In Belgium, where officials say many of the Paris attackers lived, Prime Minister Charles Michel announced a package of additional anti-terror measures, and said about $427 million (400 million euros) would be earmarked to expand the fight.

He told lawmakers that security personnel will be increased and special attention will be paid to eradicating messages of hate. He also called for more international cooperation, and said he wants to amend the Belgian Constitution to extend the length of time terror suspects can be held by police without charge.

“All democratic forces have to work together to strengthen our security,” Michel said.

In Belgium, authorities launched six raids in the Brussels region Thursday linked to Bilal Hadfi, one of the three suicide bombers who blew themselves up outside the Stade de France in north Paris during the attacks on Friday.

An official in the Belgian federal prosecutor’s office told the Associated Press the raids were taking place in the suburb of Molenbeek and other areas of Brussels. The official, who spoke on condition of anonymity because the investigation is continuing, said the actions were focusing on Hadfi’s “entourage.”

French Foreign Minister Laurent Fabius urged the international community to do more to eradicate the Islamic State group, which claimed responsibility for Friday’s attacks on a rock concert, Parisian cafes and the national stadium.

Fabius, speaking on France-Inter radio, said the group “is a monster. But if all the countries in the world aren’t capable of fighting against 30,000 people [Islamic State members], it’s incomprehensible.”

France has stepped up its airstrikes against the extremists in Syria, where Islamic State fighters hold a large swath of territory, and French military spokesman Col. Gilles Jaron said Thursday that French forces have destroyed 35 Islamic State targets in Syria since the attacks on Paris.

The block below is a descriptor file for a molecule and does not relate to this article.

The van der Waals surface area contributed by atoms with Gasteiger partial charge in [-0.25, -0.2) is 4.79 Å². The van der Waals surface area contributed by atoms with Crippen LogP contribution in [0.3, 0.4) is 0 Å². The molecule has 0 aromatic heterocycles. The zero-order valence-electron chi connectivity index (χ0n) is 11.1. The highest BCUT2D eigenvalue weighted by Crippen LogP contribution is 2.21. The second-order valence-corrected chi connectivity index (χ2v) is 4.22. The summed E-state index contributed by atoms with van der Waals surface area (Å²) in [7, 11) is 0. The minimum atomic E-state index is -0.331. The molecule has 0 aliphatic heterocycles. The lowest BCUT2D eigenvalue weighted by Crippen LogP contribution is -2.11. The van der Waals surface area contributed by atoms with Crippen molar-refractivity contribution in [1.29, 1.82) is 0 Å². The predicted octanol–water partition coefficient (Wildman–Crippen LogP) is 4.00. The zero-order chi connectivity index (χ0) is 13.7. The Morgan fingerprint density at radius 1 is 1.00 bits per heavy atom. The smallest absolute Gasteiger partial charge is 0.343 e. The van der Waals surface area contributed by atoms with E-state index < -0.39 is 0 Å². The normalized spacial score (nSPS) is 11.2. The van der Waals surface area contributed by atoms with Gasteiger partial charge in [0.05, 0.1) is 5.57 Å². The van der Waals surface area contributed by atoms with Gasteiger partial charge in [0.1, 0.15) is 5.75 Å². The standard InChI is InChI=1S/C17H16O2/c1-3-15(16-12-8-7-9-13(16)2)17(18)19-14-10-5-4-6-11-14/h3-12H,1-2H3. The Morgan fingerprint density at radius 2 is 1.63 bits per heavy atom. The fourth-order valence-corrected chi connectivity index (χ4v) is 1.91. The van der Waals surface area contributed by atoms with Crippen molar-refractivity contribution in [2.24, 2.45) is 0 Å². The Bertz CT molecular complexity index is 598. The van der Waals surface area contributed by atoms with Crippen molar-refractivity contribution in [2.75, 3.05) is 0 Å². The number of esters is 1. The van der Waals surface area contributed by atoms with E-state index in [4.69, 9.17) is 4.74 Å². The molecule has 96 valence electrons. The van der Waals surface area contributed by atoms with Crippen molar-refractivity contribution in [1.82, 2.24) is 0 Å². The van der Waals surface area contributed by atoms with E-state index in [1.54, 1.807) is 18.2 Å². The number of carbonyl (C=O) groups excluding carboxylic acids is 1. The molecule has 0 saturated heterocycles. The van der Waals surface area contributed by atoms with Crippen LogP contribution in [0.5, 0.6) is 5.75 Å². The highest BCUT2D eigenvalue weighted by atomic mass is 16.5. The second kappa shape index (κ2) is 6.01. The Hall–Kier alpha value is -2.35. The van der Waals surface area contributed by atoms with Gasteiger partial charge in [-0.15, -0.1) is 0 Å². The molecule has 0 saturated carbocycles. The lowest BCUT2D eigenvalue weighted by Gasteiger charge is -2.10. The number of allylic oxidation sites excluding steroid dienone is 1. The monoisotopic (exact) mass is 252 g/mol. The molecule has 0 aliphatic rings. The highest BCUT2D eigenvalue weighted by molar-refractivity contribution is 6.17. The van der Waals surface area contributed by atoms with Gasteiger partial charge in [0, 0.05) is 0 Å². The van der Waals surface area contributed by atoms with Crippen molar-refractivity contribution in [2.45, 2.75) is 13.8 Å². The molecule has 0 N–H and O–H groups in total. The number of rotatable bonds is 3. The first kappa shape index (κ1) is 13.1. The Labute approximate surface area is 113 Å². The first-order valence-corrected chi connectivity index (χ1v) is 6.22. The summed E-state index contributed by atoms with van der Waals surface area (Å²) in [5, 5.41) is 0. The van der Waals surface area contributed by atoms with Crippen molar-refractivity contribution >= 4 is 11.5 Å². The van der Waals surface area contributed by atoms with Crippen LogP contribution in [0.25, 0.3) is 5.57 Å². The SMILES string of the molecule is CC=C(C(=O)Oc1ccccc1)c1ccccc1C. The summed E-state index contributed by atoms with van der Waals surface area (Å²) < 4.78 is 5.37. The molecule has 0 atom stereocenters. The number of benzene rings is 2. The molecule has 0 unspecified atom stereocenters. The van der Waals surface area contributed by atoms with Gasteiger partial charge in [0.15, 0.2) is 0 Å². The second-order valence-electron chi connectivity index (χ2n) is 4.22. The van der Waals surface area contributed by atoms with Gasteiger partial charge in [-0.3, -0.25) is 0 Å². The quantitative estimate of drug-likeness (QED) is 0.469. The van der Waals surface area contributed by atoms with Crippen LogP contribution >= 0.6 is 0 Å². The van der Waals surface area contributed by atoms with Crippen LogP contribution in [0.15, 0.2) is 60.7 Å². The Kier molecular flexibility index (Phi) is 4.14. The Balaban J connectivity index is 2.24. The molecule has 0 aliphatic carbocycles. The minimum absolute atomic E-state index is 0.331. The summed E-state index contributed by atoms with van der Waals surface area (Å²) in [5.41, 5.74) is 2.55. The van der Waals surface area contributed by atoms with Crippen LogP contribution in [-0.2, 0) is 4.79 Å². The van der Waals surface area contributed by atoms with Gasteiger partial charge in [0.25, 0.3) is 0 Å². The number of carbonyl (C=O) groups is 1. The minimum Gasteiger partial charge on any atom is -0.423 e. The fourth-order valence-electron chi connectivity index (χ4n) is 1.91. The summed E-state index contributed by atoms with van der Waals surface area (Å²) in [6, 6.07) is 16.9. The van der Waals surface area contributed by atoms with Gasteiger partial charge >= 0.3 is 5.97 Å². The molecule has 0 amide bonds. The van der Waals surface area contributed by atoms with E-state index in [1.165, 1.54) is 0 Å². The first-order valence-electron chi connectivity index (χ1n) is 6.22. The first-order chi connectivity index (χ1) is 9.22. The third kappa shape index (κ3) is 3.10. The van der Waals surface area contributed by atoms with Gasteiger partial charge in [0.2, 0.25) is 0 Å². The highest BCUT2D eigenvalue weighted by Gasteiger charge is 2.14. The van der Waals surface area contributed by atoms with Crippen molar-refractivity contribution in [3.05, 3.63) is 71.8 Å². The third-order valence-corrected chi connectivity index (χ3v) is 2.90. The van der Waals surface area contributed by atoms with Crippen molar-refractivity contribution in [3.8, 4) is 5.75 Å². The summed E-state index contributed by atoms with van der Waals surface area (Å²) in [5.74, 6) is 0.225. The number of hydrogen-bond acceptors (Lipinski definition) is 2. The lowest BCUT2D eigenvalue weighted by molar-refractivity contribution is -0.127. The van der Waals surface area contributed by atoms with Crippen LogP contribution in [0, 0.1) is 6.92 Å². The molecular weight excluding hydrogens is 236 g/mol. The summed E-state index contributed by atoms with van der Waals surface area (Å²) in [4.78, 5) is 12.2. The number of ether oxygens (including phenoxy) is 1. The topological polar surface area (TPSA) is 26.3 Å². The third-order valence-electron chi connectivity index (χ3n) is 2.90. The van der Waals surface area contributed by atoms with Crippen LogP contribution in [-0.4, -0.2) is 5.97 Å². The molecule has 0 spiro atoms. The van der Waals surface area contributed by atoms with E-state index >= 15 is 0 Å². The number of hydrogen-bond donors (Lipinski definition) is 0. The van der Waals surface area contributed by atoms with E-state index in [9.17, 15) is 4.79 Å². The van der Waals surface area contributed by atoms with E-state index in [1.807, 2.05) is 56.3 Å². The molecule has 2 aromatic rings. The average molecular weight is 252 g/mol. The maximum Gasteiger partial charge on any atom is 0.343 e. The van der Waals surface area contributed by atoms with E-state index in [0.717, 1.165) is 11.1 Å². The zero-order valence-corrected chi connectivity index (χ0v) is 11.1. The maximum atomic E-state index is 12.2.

Next week, French President Francois Hollande is going to Washington and Moscow to push for a stronger international coalition against Islamic State.

Speaking after the seven-hour siege Thursday in Saint-Denis, Hollande said France was “at war” with Islamic State.

In its English-language magazine, Islamic State said it will continue its violence and “retaliate with fire and bloodshed” for insults against the prophet Muhammad and “the multitudes killed and injured in crusader airstrikes.”

Molins, the Paris prosecutor, said Wednesday that investigators found a cellphone in a garbage can outside the Bataclan concert hall in eastern Paris, where 89 of the victims of Friday’s carnage died. It contained a text message sent about 20 minutes after the massacre began. “We’re off, it’s started,” it read.

Molins said investigators were still trying to identify the recipient of the message.

French authorities have said most of the Friday attackers — five have been identified so far — were unknown to them. But two U.S. officials said that many, though not all, of those identified were on the U.S. no-fly list. The officials spoke on condition of anonymity because they weren’t authorized to discuss the issue publicly.

A Spanish security official said French authorities had sent a bulletin to police across Europe asking them to watch out for a Citroen Xsara car that could be carrying Salah Abdeslam, whose brother, Brahim, was among the attackers who blew themselves up.

MORE ON THE PARIS ATTACKS